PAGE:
Seismicity with the Columbia Plateau can be segregated into three depth zones: 0 to 4 km (0 to 2.5 mi); 4 to 8 km (2.5 to 5 mi); and deeper than 8 km (5 mi). Approximately 70 to 80 percent of the seismic activity occurs in the 0 to 4 km (0 to 2.5 mi) zone, and 90 percent of the activity occurs in the first two zones (0 to 8 km [0 to 5 mi]) (DOE 1988). Most of the earthquakes in the central Columbia plateau are north or northeast of the Columbia River. Most of the earthquakes in the shallowest zone occur as swarms, which are not associated with mapped faults.

Figure I.1.6.1 Historical Seismicity of the Columbia Plateau and Surrounding Areas

Figure I.1.6.2 Recent Seismicity of the Columbia Plateau and Surrounding Areas as Measured by Seismographs

I.1.6.2 Seismic Hazards

Three major structures of the Yakima Fold Belt are found within the Hanford Site: the Umtanum Ridge-Gable Mountain Structure, the Yakima Ridge Structure, and the Rattlesnake Hills Structure. Each is composed of an asymmetrical anticline over-steepened to the north and with associated faults along their flanks. Two types of faults associated with the folds have been identified. Thrust faults occur on the northern, over-steepened limbs of the folds. These folds are sympathetic to the folds with more or less the same strike as the fold axes. Cross faults with a north-northwest trend cut the linear folds into separate segments and show a right lateral strike-slip movement (Reidel et al. 1989). Existing known faults within the Hanford area include wrench (strike-slip) faults, as long as 3 km (2 mi) on Gable Mountain and the Rattlesnake-Wallula Alignment, which has been interpreted as a right-lateral strike-slip fault. The faults in Central Gable Mountain are considered capable faults by Nuclear Regulatory Commission (NRC) criteria in that they have slightly displaced the Hanford formation gravels, but their relatively short lengths give them low seismic potential. No seismicity associated with the Gable Mountain Fault has been observed. The Rattlesnake-Wallula Alignment is interpreted to be capable faults by the NRC (Supply System 1981).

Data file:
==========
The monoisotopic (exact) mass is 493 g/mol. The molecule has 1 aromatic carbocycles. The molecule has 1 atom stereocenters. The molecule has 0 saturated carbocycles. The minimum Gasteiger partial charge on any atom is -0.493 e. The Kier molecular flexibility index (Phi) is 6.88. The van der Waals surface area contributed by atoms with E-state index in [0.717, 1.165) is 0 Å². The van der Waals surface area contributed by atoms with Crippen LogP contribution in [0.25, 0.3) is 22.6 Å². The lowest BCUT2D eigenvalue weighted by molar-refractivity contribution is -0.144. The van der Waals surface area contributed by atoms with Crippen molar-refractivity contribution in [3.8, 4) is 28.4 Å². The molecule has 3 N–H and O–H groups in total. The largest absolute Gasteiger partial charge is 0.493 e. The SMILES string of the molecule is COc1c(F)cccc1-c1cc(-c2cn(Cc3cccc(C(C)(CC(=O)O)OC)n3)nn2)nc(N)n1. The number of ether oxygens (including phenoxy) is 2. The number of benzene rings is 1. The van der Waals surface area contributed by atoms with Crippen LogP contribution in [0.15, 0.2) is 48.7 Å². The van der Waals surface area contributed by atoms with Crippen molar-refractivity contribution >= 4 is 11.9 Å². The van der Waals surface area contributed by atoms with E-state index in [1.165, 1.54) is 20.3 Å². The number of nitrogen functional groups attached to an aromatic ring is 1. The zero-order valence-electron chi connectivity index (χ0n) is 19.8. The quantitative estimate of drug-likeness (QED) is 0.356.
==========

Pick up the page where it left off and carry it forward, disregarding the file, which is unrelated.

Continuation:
Earthquake sources considered relevant for the purpose of seismic design of TWRS facilities are the Rattlesnake-Wallula Alignment, Gable Mountain, an earthquake anywhere in the tectonic province, and the swarm area. For the Rattlesnake-Wallula Alignment, which passes along the southwest boundary of the Hanford Site, a maximum Richter magnitude of 6.5 has been estimated. For Gable Mountain, an east-west structure that passes through the northern portion of the Hanford Site, a maximum Richter magnitude of 5.0 has been estimated. An earthquake for the tectonic province was developed from the Milton-Freewater earthquake of Richter magnitude 5.75. A Richter magnitude 4.0 event is considered a maximum swarm earthquake for analyzing TWRS alternatives, based on the maximum swarm earthquake in 1973 (Cushing 1994). The Hanford Site current design basis for new facilities is for facilities to withstand a 0.2 gravity earthquake (Richter Magnitude of approximately 6.4) with a recurrence frequency of 2.0E-04.